The USAID Child Blindness Program (CBP)

Two girls in pink with glasses.
Providing glasses to primary school students in need can significantly increase test scores and graduation rates.
Photo credit: Dr. Pierre Decastro, Clinique Ophtalmologique Spécialisée, Port-au-Prince, Haiti

Through quality, innovative programs, the U.S. Agency for International Development (USAID) is preventing and treating blindness, restoring sight and providing eyeglasses to thousands of people in the poorest communities of the world. CBP features prominently in USAID's approach to eliminate blindness worldwide. Funding under this program originated through a congressional directive in 1991. Since then, the generous support of the American people has made it possible to deliver eye care to over three million children.

CBP's work includes provision of sight-restoring surgery, screening children for eye diseases and conditions, and delivering eyeglasses to schools. Children who are irreversibly blind receive specialized education to learn Braille, use a cane, and improve their daily living skills. Download the full list of CBP projects [PDF, 495KB].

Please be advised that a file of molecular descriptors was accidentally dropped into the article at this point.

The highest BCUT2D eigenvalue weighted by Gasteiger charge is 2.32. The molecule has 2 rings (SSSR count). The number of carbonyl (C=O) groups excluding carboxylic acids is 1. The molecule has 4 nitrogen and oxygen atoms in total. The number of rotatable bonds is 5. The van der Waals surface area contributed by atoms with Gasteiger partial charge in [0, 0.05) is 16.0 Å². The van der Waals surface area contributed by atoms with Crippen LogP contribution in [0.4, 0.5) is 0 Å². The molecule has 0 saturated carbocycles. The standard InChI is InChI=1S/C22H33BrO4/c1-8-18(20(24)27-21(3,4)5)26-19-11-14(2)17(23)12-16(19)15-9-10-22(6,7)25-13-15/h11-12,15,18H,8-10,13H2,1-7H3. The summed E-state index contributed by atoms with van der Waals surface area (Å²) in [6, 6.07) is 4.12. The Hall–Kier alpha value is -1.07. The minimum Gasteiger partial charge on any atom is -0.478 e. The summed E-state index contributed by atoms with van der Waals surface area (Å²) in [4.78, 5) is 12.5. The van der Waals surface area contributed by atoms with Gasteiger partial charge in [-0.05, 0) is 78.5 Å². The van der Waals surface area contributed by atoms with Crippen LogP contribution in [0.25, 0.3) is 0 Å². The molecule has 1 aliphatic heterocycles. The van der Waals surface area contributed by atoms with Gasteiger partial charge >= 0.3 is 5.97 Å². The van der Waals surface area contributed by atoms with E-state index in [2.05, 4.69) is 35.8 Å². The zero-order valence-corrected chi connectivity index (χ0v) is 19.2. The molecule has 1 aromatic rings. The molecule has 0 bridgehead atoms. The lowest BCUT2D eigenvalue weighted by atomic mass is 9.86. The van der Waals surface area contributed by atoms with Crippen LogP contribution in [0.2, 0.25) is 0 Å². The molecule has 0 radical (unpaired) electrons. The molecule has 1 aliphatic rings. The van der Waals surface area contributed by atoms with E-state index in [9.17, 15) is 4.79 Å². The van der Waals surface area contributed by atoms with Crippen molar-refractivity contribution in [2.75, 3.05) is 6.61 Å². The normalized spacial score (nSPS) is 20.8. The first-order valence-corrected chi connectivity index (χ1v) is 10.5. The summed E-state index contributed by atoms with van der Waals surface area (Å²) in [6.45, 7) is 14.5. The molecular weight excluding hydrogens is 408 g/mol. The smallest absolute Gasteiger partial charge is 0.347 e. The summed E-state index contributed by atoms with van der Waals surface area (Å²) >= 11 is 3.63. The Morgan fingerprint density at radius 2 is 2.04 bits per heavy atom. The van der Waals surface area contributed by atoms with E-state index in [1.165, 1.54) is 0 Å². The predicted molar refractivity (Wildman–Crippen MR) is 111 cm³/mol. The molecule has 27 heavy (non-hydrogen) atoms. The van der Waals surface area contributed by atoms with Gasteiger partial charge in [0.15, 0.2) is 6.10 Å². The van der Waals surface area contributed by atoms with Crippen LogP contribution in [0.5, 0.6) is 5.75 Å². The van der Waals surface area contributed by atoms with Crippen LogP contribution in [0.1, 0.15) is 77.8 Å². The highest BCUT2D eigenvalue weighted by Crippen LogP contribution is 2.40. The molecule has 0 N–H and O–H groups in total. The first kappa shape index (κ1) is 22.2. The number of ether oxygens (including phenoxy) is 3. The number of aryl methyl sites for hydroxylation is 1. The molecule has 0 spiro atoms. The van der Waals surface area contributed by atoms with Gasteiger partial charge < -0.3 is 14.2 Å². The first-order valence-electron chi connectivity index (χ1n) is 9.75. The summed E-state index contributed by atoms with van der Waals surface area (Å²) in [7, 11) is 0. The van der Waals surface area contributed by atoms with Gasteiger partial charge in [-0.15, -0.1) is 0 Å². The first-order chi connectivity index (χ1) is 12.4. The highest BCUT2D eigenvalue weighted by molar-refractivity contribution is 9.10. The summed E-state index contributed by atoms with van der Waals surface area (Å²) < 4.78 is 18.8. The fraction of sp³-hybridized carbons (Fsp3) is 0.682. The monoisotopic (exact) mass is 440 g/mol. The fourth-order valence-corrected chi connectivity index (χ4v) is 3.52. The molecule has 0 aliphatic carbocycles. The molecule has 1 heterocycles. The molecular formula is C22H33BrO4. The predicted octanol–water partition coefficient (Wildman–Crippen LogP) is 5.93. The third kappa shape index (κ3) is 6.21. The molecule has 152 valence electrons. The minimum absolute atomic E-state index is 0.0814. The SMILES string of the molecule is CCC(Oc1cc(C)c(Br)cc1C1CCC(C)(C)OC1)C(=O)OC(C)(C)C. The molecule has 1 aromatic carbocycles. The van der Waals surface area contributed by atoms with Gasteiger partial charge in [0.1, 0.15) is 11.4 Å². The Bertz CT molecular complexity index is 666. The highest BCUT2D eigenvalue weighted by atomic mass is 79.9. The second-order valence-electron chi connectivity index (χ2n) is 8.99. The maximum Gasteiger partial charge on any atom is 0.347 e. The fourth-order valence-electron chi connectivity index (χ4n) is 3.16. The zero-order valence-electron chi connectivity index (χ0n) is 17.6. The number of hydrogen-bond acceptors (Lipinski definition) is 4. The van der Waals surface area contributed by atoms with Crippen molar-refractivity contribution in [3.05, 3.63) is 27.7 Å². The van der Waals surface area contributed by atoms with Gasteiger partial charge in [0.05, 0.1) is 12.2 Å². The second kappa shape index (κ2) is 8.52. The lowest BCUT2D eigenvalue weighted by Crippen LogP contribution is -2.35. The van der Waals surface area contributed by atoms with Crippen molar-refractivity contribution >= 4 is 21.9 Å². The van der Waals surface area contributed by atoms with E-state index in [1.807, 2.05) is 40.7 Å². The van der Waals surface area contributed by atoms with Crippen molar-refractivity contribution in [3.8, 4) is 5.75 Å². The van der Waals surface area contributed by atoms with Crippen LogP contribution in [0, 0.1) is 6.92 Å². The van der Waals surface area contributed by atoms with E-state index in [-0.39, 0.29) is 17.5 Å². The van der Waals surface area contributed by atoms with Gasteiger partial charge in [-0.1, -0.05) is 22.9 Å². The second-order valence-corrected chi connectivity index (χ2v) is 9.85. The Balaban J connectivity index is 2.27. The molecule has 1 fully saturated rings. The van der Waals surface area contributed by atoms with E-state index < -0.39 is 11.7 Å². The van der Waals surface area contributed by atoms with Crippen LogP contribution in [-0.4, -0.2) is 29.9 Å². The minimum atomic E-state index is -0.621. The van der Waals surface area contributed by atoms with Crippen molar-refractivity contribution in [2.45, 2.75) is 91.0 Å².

Chalkboard with the word "Learn" on it.
USAID

PROJECT GOALS
Goal 1: To increase the number of children provided with quality eye care services by:

  • Increasing the availability and accessibility to quality eye health and vision services for children and other vulnerable populations.
  • Improving the capacity of eye care organizations by strengthening administrative, technical, and/or financial functions.

Goal 2: To increase global knowledge of pediatric eye care through innovation and the implementation of best practices
by:

  • Testing, designing and expanding the scale of innovative approaches for eye care in various country contexts.
  • Increasing the evidence base for effective approaches leading to scale-up of pediatric eye care programs.

Map of countries where child blindness programs exist
CBP’s global grant fund has awarded approximately $28 million to 61 projects in 57 countries, through 54 local and international non-governmental organizations (NGOs).

Last updated: November 13, 2015

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